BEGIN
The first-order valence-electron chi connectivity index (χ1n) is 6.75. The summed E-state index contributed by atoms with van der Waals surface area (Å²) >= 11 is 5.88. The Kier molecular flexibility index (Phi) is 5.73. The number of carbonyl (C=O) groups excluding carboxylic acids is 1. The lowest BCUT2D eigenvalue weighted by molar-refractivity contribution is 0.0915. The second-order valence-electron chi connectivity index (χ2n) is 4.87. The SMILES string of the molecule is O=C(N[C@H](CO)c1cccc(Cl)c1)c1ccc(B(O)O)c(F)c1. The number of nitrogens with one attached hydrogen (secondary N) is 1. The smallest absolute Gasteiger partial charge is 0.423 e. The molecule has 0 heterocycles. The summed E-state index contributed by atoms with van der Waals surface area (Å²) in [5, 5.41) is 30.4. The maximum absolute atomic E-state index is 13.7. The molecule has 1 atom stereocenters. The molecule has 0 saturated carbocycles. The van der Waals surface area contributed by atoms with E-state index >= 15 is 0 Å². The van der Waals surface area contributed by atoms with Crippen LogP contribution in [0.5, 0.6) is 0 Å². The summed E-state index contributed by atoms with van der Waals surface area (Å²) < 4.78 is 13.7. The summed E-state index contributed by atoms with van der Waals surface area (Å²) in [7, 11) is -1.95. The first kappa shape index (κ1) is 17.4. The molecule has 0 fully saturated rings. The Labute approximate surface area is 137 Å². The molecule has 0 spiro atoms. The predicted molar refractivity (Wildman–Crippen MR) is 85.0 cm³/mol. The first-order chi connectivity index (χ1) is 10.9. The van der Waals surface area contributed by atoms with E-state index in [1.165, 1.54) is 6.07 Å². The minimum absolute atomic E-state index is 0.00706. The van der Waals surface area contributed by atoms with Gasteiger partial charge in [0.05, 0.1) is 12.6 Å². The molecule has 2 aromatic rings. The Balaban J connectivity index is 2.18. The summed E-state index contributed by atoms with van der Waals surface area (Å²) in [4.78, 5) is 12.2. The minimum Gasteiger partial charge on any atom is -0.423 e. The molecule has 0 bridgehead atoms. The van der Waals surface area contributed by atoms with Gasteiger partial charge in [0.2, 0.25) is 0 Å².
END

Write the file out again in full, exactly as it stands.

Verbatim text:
The first-order valence-electron chi connectivity index (χ1n) is 6.75. The summed E-state index contributed by atoms with van der Waals surface area (Å²) >= 11 is 5.88. The Kier molecular flexibility index (Phi) is 5.73. The number of carbonyl (C=O) groups excluding carboxylic acids is 1. The lowest BCUT2D eigenvalue weighted by molar-refractivity contribution is 0.0915. The second-order valence-electron chi connectivity index (χ2n) is 4.87. The SMILES string of the molecule is O=C(N[C@H](CO)c1cccc(Cl)c1)c1ccc(B(O)O)c(F)c1. The number of nitrogens with one attached hydrogen (secondary N) is 1. The smallest absolute Gasteiger partial charge is 0.423 e. The molecule has 0 heterocycles. The summed E-state index contributed by atoms with van der Waals surface area (Å²) in [5, 5.41) is 30.4. The maximum absolute atomic E-state index is 13.7. The molecule has 1 atom stereocenters. The molecule has 0 saturated carbocycles. The van der Waals surface area contributed by atoms with E-state index >= 15 is 0 Å². The van der Waals surface area contributed by atoms with Crippen LogP contribution in [0.5, 0.6) is 0 Å². The summed E-state index contributed by atoms with van der Waals surface area (Å²) < 4.78 is 13.7. The summed E-state index contributed by atoms with van der Waals surface area (Å²) in [7, 11) is -1.95. The first kappa shape index (κ1) is 17.4. The molecule has 0 fully saturated rings. The Labute approximate surface area is 137 Å². The molecule has 0 spiro atoms. The predicted molar refractivity (Wildman–Crippen MR) is 85.0 cm³/mol. The first-order chi connectivity index (χ1) is 10.9. The van der Waals surface area contributed by atoms with E-state index in [1.165, 1.54) is 6.07 Å². The minimum absolute atomic E-state index is 0.00706. The van der Waals surface area contributed by atoms with Gasteiger partial charge in [0.05, 0.1) is 12.6 Å². The molecule has 2 aromatic rings. The Balaban J connectivity index is 2.18. The summed E-state index contributed by atoms with van der Waals surface area (Å²) in [4.78, 5) is 12.2. The minimum Gasteiger partial charge on any atom is -0.423 e. The molecule has 0 bridgehead atoms. The van der Waals surface area contributed by atoms with Gasteiger partial charge in [0.2, 0.25) is 0 Å².